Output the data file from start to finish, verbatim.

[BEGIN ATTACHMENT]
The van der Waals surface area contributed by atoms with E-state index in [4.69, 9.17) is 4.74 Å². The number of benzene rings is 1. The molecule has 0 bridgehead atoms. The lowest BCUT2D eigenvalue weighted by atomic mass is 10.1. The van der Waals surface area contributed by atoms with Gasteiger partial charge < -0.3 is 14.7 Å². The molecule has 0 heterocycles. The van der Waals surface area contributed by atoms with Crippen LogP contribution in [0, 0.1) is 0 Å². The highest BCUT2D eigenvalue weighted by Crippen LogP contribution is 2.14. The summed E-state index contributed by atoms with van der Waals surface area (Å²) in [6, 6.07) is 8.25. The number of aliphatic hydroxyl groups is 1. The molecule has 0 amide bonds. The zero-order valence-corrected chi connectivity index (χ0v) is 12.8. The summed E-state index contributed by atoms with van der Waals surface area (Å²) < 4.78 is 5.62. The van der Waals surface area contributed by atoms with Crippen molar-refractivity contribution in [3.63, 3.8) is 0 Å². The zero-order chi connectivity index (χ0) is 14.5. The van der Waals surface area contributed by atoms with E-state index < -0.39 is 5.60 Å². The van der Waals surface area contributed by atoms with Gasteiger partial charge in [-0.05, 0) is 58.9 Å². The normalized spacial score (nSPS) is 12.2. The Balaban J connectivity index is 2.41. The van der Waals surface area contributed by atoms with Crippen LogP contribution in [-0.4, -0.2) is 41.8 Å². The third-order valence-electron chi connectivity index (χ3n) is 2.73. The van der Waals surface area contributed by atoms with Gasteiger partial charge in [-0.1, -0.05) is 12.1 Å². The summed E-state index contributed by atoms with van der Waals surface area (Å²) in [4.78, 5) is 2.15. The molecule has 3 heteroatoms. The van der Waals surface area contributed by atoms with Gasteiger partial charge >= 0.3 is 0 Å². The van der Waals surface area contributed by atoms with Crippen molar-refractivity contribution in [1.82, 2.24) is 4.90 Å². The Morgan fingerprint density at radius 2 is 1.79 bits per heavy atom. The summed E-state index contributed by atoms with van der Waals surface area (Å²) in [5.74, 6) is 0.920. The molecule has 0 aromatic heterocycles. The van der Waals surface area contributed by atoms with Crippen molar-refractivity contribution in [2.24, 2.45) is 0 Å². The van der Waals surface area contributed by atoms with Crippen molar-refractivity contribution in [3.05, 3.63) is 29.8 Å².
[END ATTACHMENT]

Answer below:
The van der Waals surface area contributed by atoms with E-state index in [4.69, 9.17) is 4.74 Å². The number of benzene rings is 1. The molecule has 0 bridgehead atoms. The lowest BCUT2D eigenvalue weighted by atomic mass is 10.1. The van der Waals surface area contributed by atoms with Gasteiger partial charge < -0.3 is 14.7 Å². The molecule has 0 heterocycles. The van der Waals surface area contributed by atoms with Crippen LogP contribution in [0, 0.1) is 0 Å². The highest BCUT2D eigenvalue weighted by Crippen LogP contribution is 2.14. The summed E-state index contributed by atoms with van der Waals surface area (Å²) in [6, 6.07) is 8.25. The number of aliphatic hydroxyl groups is 1. The molecule has 0 amide bonds. The zero-order valence-corrected chi connectivity index (χ0v) is 12.8. The summed E-state index contributed by atoms with van der Waals surface area (Å²) < 4.78 is 5.62. The van der Waals surface area contributed by atoms with Crippen molar-refractivity contribution in [3.63, 3.8) is 0 Å². The zero-order chi connectivity index (χ0) is 14.5. The van der Waals surface area contributed by atoms with E-state index < -0.39 is 5.60 Å². The van der Waals surface area contributed by atoms with Gasteiger partial charge in [-0.05, 0) is 58.9 Å². The normalized spacial score (nSPS) is 12.2. The Balaban J connectivity index is 2.41. The van der Waals surface area contributed by atoms with Crippen LogP contribution in [-0.4, -0.2) is 41.8 Å². The third-order valence-electron chi connectivity index (χ3n) is 2.73. The van der Waals surface area contributed by atoms with Gasteiger partial charge in [-0.1, -0.05) is 12.1 Å². The summed E-state index contributed by atoms with van der Waals surface area (Å²) in [4.78, 5) is 2.15. The molecule has 3 heteroatoms. The van der Waals surface area contributed by atoms with Gasteiger partial charge >= 0.3 is 0 Å². The van der Waals surface area contributed by atoms with Crippen molar-refractivity contribution in [1.82, 2.24) is 4.90 Å². The Morgan fingerprint density at radius 2 is 1.79 bits per heavy atom. The summed E-state index contributed by atoms with van der Waals surface area (Å²) in [5.74, 6) is 0.920. The molecule has 0 aromatic heterocycles. The van der Waals surface area contributed by atoms with Crippen molar-refractivity contribution in [2.24, 2.45) is 0 Å². The van der Waals surface area contributed by atoms with Crippen molar-refractivity contribution in [3.05, 3.63) is 29.8 Å².